Getting on the Right Path for a Data Science / Machine Learning Career: The Courses and Sources to Get You There

March 25, 2020

Last year, I wrote a blog highlighting and suggesting a path to take for a career as a machine learning engineer. Some things have changed since then but many still remain the same. Data scientists, machine learning engineers or other AI-related careers still dominate the list of high paying jobs in demand. Unfortunately, what also remains is that the number of companies taking the AI plunge and integrating it into their processes is increasing while the number of qualified experts continues to be limited.

I couldn’t imagine a better time to become a data scientist. Data is the oil of the fourth industrial revolution. Everything from education to science is data driven.

Clients and colleagues continue to ask for guidance on how to start a career in machine learning or what skills are needed to augment and train existing personnel while AI projects are underway. Here is my updated review based on my experience growing our outstanding team of data scientists part of Wovenware’s AI Consultancy group.

The Required Course of Studies

So how do you get the advanced skills? There are many specializations in the AI and machine learning fields, and along with them come specific prerequisite studies, such as:

  • Analysis, Reading and Writing.  Data scientists must be story tellers. They must be able to insightfully read academic and industry papers.  They also must be good writers, understanding how to write for academia but most importantly, to communicate results effectively. This knowledge can be difficult to impart on someone, since it often comes through experience. This guide, however, can be a good start for understanding how to read academic papers.
  • Math and Statistics.  This includes courses, such as numerical analysis & forecasting, linear algebra, multivariate calculus, probability, regressions, and central limit theorem. Good resources include:
  • Programming.  The preferred programming language for machine learning and data science is Python, and some of the most popular libraries include, Pandas, Numpy, Matplotlib and Scikitlearn.  R continues to be the preferred language for statistics and exploratory data analysis, and some of the popular Comprehensive R Archive Network (CRAN) packages, are Caret, RandomForest and e1071.  Meanwhile, SQL is still a very relevant language, as relational databases are a big part of the enterprise. Data scientists must be fluent in these languages, while continuing to stay up-to-speed on new frameworks that continue to evolve.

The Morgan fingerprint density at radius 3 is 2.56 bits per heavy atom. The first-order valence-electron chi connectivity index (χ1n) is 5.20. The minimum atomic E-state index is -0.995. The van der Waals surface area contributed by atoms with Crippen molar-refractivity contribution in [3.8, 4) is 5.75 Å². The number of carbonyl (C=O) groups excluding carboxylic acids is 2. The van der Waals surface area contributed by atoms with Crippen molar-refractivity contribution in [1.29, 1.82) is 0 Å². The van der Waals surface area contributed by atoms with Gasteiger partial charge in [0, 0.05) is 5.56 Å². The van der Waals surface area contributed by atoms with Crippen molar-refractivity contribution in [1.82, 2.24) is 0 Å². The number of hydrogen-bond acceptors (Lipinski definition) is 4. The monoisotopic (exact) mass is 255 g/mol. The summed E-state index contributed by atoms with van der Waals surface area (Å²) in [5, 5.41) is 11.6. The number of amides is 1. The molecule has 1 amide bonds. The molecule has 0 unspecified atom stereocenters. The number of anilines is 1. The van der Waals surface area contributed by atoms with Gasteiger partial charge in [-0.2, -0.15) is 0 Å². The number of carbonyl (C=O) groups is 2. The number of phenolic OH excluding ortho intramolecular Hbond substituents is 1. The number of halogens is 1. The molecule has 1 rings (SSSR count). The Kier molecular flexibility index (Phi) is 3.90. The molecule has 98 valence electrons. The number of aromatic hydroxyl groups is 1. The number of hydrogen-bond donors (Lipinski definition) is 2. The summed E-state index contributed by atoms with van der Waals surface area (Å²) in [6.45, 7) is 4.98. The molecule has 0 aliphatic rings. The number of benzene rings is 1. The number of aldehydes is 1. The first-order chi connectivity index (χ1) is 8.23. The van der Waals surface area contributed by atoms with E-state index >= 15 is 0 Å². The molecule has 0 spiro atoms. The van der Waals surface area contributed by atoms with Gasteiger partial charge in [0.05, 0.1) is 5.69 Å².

Hitting the Books for Machine Learning Specialization

In order to gain expertise in specific segments of machine learning, it’s important to take specialized courses. A  popular and growing specialization right now is Deep Learning Specialization by Andrew Ng, one of the most influential and reputable experts in the field.  The course is offered in Coursera a learning platform that he co-founded.

A more general course in machine learning is Stanford’s ML class also by Dr. Ng. This one is more general but very insightful.

There are many others in Coursera. Another one is Udemy’s Intro. To Machine Learning lectured by no other than Sebastian Thrun and Katie Malone. This is a fantastic course in Udacity that offers nano degrees hosted by experts in academia and the private sector as well.

Machine learning offers many specialized areas and it’s important to select the field that best fits with your skills and interests. For instance, if you are interested in creating models for image processing, natural language processing and speech recognition, deep learning is probably the route to take. On the other hand, if you are looking to make predictive models to identify churn and customer tendencies, expertise in regression toolkits could be best for you.

I look forward to 2020, since it provides opportunities, as well as challenges related to deploying AI into production. These challenges will raise the need for new controls that enforce security and ethical policies, and this will require that even new skillsets be added to data scientists’ already bulging toolbelt. Stay tuned for an exciting year.

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